Chemical biologist who helped to establish the genetic code.
Har Gobind Khorana, who died on 9 November 2011 at the age of 89, was a pioneer and a visionary. That someone with such a humble background could rise to become an icon of molecular biology is a testament to his extraordinary drive, discipline and striving for excellence.
His background was in chemistry, but his interests lay in applying chemistry to problems in biology. By doing so, he started the field of 'chemical biology'. For his work on uncovering the genetic code, Khorana was awarded the Nobel Prize in Physiology or Medicine in 1968.
Khorana's chemical synthesis of the first gene in 1970, followed by his synthesis of a related gene and demonstration in 1979 that it was functional in a bacterium, was a landmark in genetics. This work ushered in the era of recombinant DNA and underlies the in vitro assembly of whole genomes from shorter DNA strands.
Khorana was born in Raipur, a small village in the Punjab province of what is now Pakistan, but was then India. His father, an agricultural taxation clerk, believed in education; and Khorana and his siblings were the only literate children in the village. Despite poor educational facilities, Khorana completed high school and went on to receive bachelor's and master's degrees in chemistry from University of the Punjab in Lahore. In 1945, Khorana moved to the University of Liverpool, UK, under a Government of India Fellowship. He was slated to study insecticides and fungicides, but because of lack of space was asked to pursue organic chemistry. It was there that he obtained a PhD in 1948 working on the chemistry of melanins with Roger Beer.
Having seen much German scientific literature, Khorana wanted to do postdoctoral research in a German-speaking country. So he went to the Swiss Federal Institute of Technology (ETH) in Zurich, where he worked for 11 months on alkaloid chemistry with Vladimir Prelog. His stay was short — he received no stipend and had to sustain himself on savings. Fortunately, in 1949, he received a fellowship to work with Alexander Todd at the University of Cambridge, UK, on peptides and nucleotides.
In 1952, Khorana moved to Vancouver to start his own research group at the British Columbia Research Council. The council's director, Gordon Shrum, had come from Canada to interview him and said: “You can have all the freedom to do what you want”, but we don't have much in terms of facilities. Shrum said candidly that he wanted to hire an organic chemist because they were cheap — needing only test tubes to do research. Undaunted, Khorana accepted the offer, and established an outstanding research programme.
In 1960, he moved to the University of Wisconsin–Madison, where he worked on the genetic code and chemical synthesis of a transfer RNA gene. In 1970, he moved to the Massachusetts Institute of Technology in Cambridge, where he switched to working on membranes and signal transduction, problems on which he worked for more than 30 years until his retirement in 2007.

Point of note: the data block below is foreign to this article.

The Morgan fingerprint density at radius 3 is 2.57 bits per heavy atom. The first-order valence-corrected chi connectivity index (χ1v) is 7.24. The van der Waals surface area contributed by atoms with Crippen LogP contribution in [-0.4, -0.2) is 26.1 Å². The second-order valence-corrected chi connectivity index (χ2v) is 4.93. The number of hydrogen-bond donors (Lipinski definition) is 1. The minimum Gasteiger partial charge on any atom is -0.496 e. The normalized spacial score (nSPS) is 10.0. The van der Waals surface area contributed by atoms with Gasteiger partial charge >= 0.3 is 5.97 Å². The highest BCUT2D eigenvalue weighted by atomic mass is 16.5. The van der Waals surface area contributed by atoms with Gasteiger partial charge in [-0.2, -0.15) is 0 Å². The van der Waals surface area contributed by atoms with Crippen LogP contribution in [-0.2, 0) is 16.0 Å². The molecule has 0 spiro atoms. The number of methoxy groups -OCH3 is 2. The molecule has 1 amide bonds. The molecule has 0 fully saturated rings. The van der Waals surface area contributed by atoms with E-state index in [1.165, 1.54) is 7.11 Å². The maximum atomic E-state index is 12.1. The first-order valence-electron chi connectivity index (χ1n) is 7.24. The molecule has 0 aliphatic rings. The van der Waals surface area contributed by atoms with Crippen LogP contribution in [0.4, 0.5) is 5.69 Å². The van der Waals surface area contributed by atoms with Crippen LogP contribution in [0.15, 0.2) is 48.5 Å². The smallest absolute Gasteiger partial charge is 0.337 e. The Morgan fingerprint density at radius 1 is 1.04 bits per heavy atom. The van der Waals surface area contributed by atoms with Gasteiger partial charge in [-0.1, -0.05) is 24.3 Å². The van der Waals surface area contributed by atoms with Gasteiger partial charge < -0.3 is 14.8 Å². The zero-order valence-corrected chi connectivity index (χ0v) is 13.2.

A deep thinker
Much of Khorana's early work used a class of reagents called carbodiimides, which he had come across in Zurich while translating papers from German to English. In Vancouver, his use of these reagents led to the synthesis of nucleotide coenzymes and oligonucleotides, and brought him into contact with biochemists Arthur Kornberg, Paul Berg, Saul Roseman, Jerry Hurwitz, Fritz Lipmann, Charles Dekker and Leon Heppel, many of whom spent summers in his lab.
Khorana was a pioneer. Spanning chemistry, biology and physics, he was doing interdisciplinary research before the current trend. In 1968, he wrote about gene manipulation before individual genes from any organism had been characterized. And in 1971, he wrote about the need to amplify the synthetic gene, using a series of steps that looks eerily similar to the technique for this now known as PCR.
A deep thinker, Khorana put much thought into choosing a problem to work on. He was not influenced by its difficulty or the time needed to solve it, as long as it was of fundamental importance. He often said: “If you want to get far, you have to travel alone.” Yet he was always well prepared, making “pilgrimages” to work in laboratories — ranging from Stanford University in California to the National Cancer Center of Tokyo — before undertaking new projects.
As a mentor, Khorana set high standards. He was loyal to the people who helped him and to the institutions at which he worked. He could be demanding, but he was no more so of others than he was of himself. One associate said: “He showed us what excellence in science was and we learnt to recognize it.”
Gobind was modest, humble and avoided publicity. He loved music, swimming and long walks, and had a curiosity that lasted until the end. Three days before he passed away, I was by his hospital bed and we talked about glucose and the brain.
Gobind used the solitude of hiking to think about scientific problems, and always carried a pen and notecards to write down his thoughts. On the day of his Nobel prize announcement, he was among the last at the university to hear about it. As he often did, he had gone to a rented cottage by a lake outside Madison with no telephone or radio, to write papers. His wife Esther had to drive over to give him the news. At the celebration, I remember him enthusiastically explaining his latest work on the blackboard to two professors holding glasses of champagne. Gobind was at heart an experimental scientist. With him gone, we have lost an extraordinary man.